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Christopher Finnigan

February 1st, 2019

Dispatch: Jaipur Literature Festival 2019 | South Asia: Walls and Bridges

1 comment

Estimated reading time: 5 minutes

Christopher Finnigan

February 1st, 2019

Dispatch: Jaipur Literature Festival 2019 | South Asia: Walls and Bridges

1 comment

Estimated reading time: 5 minutes

Now in its twelfth year, the ZEE Jaipur Literature Festival gathers leading writers of both fiction and non-fiction from around the world for a weekend of debate and reflection. On the festival’s second day, South Asia @ LSE blogger Tom Wilkinson listened to a panel discussion on the unity and divisions across South Asia. Read what he found this year’s participants at Jaipur discussing.

Photo: Decoration at Jaipur Literary Festive | Credit: Flickr, Creative Commons

“Is there anyone here who has visited all of the South Asian countries?” This was the question Suhasini Haidar, moderator of South Asia: Walls and Bridges, asked a full house on the main stage at the Jaipur Literature Festival 2019 during a discussion on the unity, commonality and divisions of region. In response, just a handful of arms were raised. The silence that crept across the otherwise bustling (and well-travelled) crowd spoke volumes about how interconnected – or not interconnected – the region is in 2019. In reality, travel between South Asian countries is limited, and people-to-people contact across the region is surprisingly uncommon; one can’t travel from Karachi to Kathmandu without flying via Dubai, for example. In the post-colonial era, the concept of South Asia – the idea of an essential unity across the sub-continent – has gained much traction, however that traction has faced a considerable set of obstacles.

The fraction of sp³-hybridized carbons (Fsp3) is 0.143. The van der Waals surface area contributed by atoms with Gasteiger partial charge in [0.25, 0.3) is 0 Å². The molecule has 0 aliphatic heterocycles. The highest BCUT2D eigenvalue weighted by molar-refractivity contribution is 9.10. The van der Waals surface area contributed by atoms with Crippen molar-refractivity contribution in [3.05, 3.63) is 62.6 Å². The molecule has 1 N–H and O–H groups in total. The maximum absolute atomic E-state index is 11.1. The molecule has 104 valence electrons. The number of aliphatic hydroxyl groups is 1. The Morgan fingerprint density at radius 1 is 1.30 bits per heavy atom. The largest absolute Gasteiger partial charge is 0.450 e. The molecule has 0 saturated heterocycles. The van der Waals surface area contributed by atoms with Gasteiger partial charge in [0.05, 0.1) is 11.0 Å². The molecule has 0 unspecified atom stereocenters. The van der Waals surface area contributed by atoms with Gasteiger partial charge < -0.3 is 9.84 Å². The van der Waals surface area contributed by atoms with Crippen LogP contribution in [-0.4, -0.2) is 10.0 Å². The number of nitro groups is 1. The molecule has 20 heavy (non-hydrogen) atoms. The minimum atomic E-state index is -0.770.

“The South Asian Association for Regional Cooperation (SAARC) as a concept has failed. It has disappointed even its greatest proponents,” declared Suhasini Haidar, Diplomatic Editor of the Hindu. The efforts to achieve greater co-operation that gave rise to SAARC have indeed seemingly stalled. In 2014, India, Bangladesh, Afghanistan and Bhutan all said they would quit SAARC following the rising hostility between Pakistan and India. The organisation has no plans to meet again. Moreover, there is little in the way of realising its economic agenda on the scale intended or increasing regional inter-connectively.

Prasenjit Basu, Author of Asia Reborn, was quick to dismiss the idea of a pan-South Asia unity. Take the idea of the London curry-house, he asked of the audience. “It’s simply known as ‘The Indian’” despite such restaurants working under the ownership of Bangladeshi or Pakistani immigrants. Basu’s Indian-centric approach to the region received a warm round of applause.

“If you call it the Indian sub-continent then you put everyone off, it’s as if you own it…it’s the most threatening thing you can say”, Shivshankar Menon, Diplomat and Author of Choices: Inside the Making of Indian Foreign Policy interjected. The looming Indian presence makes its neighbouring states new kids on the block in the Westphalian sense understand subcontinental integration with suspicion. Nepali journalist Manjushree Thapa reiterated such a concern. “The Indian-centred imagination, which sees itself as the centre and everything else as the periphery, fuels an anti-Indian sentiment”.

But what about the bridges? Despite the political barriers to efforts to create deeper cooperation in South Asia, there also exists profound economic connections. “The walls are political, but the bridges are everything with else”, Menon argued. Take the border between Nepal and India. It’s irrelevant, he argued as there is an unprecedented flow of people into India. Or take remittances that flow between India and Bangladesh. Then there’s the 1997 India-Sri Lanka free trade agreement that has significantly bolstered economic ties. Therefore these are a series of important connections between countries that, the panel argued, the official World Bank figures fail to reflect. The World Bank’s current figure of economic activity within the region stands at a lowly six percent, although this fails to account for the widespread informal trade methods and